(b New York, NY, March 8, 1839; d Poland Springs, ME, July 10, 1909). American philanthropist, activist, composer, and hymnal compiler. She was the daughter of lay Methodist evangelists Phoebe Palmer (1807–74), considered the founder of the American Holiness movement, and medical doctor Walter Palmer. The younger Phoebe began composing hymns and songs as a child; two of her earliest tunes, set to hymn texts by her mother, were published in Joseph Hillman’s revival song collection, ...

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(b 1823; d 1901). American composer. See Moravians, music of the, §3.

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(b Wheaton, IL, Feb 2, 1892; d Honolulu, Oct 3, 1987). American radio evangelist and composer of gospel choruses. See Gospel music, §I, 1, (v).

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(b Salford, ON, Oct 9, 1890; d Oakland, CA, Sept 27, 1944). American evangelist, composer, librettist, and hymn writer. Known worldwide as “Sister Aimee,” she founded the International Church of the Foursquare Gospel (FSGC) and built the Angelus Temple in Los Angeles, California. The daughter of a Canadian wheat farmer, she grew up in the Methodist church and the Salvation Army, from which she inherited a strong preference for hymn singing. The Salvation Army also taught her the value of community service, emphasized the potential of women to be active in the ministry, and demonstrated the importance of vigorous and attractive music in worship services, especially brass bands and popular congregational hymns. After the death of her first husband, the preacher and missionary Robert Semple in Hong Kong in ...

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( b 1762; d 1821). American Moravian violinist and composer . See Moravians, music of the, §3 .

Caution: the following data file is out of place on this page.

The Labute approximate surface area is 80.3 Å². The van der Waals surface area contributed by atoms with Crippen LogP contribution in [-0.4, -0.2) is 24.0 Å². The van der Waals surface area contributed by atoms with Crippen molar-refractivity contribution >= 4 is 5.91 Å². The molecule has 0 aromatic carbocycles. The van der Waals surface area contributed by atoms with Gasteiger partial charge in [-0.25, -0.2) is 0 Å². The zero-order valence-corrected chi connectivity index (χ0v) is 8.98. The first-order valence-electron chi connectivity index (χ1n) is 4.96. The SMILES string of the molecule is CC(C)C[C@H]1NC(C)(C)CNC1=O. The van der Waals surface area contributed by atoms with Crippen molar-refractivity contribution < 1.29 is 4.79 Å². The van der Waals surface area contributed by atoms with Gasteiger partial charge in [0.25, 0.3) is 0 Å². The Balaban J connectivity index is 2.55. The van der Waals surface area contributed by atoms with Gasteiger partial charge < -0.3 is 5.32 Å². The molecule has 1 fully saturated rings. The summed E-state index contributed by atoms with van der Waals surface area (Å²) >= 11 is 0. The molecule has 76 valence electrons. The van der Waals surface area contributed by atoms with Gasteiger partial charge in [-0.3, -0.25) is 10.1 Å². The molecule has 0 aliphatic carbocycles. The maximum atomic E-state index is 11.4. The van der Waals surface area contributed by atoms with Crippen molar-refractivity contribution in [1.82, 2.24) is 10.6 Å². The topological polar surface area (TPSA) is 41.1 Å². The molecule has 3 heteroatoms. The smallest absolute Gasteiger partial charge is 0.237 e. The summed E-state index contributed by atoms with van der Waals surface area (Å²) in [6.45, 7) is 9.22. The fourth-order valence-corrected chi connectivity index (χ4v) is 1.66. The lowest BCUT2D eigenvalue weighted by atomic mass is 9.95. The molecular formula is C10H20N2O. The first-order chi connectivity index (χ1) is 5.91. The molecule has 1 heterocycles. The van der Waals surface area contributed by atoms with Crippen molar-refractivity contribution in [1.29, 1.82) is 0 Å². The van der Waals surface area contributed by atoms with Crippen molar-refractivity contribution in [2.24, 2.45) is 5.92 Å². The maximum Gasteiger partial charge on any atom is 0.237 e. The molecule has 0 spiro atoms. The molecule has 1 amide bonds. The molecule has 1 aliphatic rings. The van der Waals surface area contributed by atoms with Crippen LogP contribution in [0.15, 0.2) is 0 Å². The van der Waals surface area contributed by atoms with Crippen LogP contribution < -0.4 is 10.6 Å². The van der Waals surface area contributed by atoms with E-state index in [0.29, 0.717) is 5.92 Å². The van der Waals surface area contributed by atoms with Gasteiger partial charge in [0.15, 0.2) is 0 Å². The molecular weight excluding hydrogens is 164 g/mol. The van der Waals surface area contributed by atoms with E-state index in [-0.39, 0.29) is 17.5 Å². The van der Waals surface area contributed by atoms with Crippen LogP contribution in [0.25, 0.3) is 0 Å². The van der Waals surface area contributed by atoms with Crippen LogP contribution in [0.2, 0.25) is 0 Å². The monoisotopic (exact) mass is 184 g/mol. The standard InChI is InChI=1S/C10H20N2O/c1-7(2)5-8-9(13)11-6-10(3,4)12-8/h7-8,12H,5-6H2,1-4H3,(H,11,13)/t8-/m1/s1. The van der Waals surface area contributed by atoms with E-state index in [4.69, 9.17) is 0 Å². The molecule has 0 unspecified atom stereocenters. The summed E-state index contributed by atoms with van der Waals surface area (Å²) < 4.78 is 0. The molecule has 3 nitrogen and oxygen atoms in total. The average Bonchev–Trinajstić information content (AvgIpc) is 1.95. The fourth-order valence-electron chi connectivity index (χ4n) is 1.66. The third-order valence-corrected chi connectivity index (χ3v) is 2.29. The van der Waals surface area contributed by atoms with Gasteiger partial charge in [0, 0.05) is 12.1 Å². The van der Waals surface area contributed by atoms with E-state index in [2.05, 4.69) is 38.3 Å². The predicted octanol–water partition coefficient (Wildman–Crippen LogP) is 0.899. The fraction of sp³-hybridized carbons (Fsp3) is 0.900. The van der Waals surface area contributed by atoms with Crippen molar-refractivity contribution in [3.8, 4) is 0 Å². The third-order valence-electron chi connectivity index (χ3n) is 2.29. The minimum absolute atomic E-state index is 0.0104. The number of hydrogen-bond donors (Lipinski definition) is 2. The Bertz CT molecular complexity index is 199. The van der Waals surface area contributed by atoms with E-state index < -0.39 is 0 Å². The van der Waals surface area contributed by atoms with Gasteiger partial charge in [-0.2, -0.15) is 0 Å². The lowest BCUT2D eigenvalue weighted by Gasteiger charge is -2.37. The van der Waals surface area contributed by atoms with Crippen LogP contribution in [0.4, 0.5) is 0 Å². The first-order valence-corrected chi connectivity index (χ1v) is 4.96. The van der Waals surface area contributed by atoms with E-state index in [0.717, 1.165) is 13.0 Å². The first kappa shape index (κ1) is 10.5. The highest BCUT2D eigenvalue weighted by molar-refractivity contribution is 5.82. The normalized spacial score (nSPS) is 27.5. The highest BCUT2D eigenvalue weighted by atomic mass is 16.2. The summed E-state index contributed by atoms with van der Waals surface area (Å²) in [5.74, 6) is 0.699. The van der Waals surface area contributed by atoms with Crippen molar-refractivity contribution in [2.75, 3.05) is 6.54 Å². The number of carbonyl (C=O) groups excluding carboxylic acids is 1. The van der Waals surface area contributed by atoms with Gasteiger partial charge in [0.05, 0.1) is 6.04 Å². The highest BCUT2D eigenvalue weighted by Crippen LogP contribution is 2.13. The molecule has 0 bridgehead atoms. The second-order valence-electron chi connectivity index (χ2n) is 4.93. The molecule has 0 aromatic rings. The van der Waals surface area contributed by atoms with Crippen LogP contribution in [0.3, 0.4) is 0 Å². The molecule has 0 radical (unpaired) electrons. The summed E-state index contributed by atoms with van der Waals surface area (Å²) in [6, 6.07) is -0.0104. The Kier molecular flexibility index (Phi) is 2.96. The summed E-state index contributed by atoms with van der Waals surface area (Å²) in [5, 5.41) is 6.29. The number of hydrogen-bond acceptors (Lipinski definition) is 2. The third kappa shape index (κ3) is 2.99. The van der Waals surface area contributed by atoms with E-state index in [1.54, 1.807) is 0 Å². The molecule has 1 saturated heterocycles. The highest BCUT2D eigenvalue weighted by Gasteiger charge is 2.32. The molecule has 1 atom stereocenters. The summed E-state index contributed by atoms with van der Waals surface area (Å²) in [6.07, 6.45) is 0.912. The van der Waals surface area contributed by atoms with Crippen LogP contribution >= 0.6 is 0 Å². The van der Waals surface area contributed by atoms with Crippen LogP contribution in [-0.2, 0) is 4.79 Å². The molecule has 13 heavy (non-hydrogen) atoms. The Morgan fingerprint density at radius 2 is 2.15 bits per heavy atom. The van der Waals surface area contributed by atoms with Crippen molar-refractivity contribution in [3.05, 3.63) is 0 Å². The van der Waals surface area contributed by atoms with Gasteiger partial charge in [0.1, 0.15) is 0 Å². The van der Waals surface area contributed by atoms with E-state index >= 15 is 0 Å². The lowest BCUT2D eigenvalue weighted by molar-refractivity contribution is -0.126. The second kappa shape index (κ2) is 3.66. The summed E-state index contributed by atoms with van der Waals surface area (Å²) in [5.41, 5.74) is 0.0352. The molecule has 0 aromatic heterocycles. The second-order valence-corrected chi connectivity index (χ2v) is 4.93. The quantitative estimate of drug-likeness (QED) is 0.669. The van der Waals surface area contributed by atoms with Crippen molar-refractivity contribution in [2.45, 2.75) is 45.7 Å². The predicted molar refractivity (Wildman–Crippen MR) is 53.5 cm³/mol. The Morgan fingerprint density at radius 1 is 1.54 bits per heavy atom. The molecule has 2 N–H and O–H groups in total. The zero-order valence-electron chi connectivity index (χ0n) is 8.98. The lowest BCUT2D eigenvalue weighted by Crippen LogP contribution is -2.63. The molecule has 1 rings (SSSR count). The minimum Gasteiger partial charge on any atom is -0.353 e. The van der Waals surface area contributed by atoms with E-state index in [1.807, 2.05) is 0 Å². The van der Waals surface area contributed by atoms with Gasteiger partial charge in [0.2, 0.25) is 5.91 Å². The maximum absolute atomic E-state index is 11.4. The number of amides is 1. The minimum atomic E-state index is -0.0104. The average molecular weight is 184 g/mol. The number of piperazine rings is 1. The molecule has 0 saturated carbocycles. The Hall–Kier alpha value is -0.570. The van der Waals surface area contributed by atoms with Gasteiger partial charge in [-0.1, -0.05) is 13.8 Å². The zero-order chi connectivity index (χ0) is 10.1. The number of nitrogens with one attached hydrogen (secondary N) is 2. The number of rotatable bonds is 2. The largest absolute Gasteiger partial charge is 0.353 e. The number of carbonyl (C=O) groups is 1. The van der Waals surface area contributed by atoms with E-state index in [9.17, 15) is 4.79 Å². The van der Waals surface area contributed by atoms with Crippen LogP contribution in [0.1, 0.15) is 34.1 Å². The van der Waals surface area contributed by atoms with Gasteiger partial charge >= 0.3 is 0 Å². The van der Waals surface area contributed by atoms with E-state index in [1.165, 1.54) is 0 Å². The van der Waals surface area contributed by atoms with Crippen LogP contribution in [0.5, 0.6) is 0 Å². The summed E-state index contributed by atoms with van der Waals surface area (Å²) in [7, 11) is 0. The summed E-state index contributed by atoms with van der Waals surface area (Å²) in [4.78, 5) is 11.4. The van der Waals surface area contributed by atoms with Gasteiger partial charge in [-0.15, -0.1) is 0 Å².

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Laura Otilia Vasiliu

(b Reuseni, Suceava county, Romania, May 2, 1944). Romanian composer, musicologist, and teacher . Rooted in the folklore of Bukovina and in Byzantine liturgical music, furthering the musical environment of his predecessors Ciprian Porumbescu and George Enescu, his works stand at the crossroads of tradition and modernity, having become established through their authentic expression and mastery of form. His personality has been influential in the musical life of Iaşi and the George Enescu University of Arts, which he served as a professor, dean, and rector....

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Lewis Lockwood, Noel O’Regan and Jessie Ann Owens

(b probably at Palestrina, almost certainly between Feb 3, 1525 and Feb 2, 1526; d Rome, Feb 2, 1594). Italian composer. He ranks with Lassus and Byrd as one of the towering figures in the music of the late 16th century. He was primarily a prolific composer of masses and motets but was also an important madrigalist. Among the native Italian musicians of the 16th century who sought to assimilate the richly developed polyphonic techniques of their French and Flemish predecessors, none mastered these techniques more completely or subordinated them more effectively to the requirements of musical cogency. His success in reconciling the functional and aesthetic aims of Catholic church music in the post-Tridentine period earned him an enduring reputation as the ideal Catholic composer, as well as giving his style (or, more precisely, later generations’ selective view of it) an iconic stature as a model of perfect achievement....

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(fl Knoxville, TN, 1848). American tune book compiler and composer, probably identifiable with William H. Swan jr, the father of Marcus Lafayette Swan.

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Kathleen Sewright

(b Oklahoma City, OK, May 8, 1954). American Franciscan friar, composer, and recording artist. Talbot is currently the most commercially successful Catholic composer of contemporary Christian music, having sold over four million albums. His musical experiences began when he was just a child, and by the early 1970s he and his brother Terry were part of the country-rock group Mason Proffit. The band opened for groups such as the Byrds, the Grateful Dead, and Pink Floyd and was on the verge of national stardom when drugs and artistic differences between members of the band ended the group’s future. Talbot took that opportunity to reflect on the rock star lifestyle and decided to go in a different direction, eventually converting to Catholicism and becoming a Franciscan. Talbot is also the founder of Brothers and Sisters of Charity, a residential lay Franciscan community in Eureka Springs, Arkansas....

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(b 1762; d 1844). American composer . See Moravians, music of the, §3.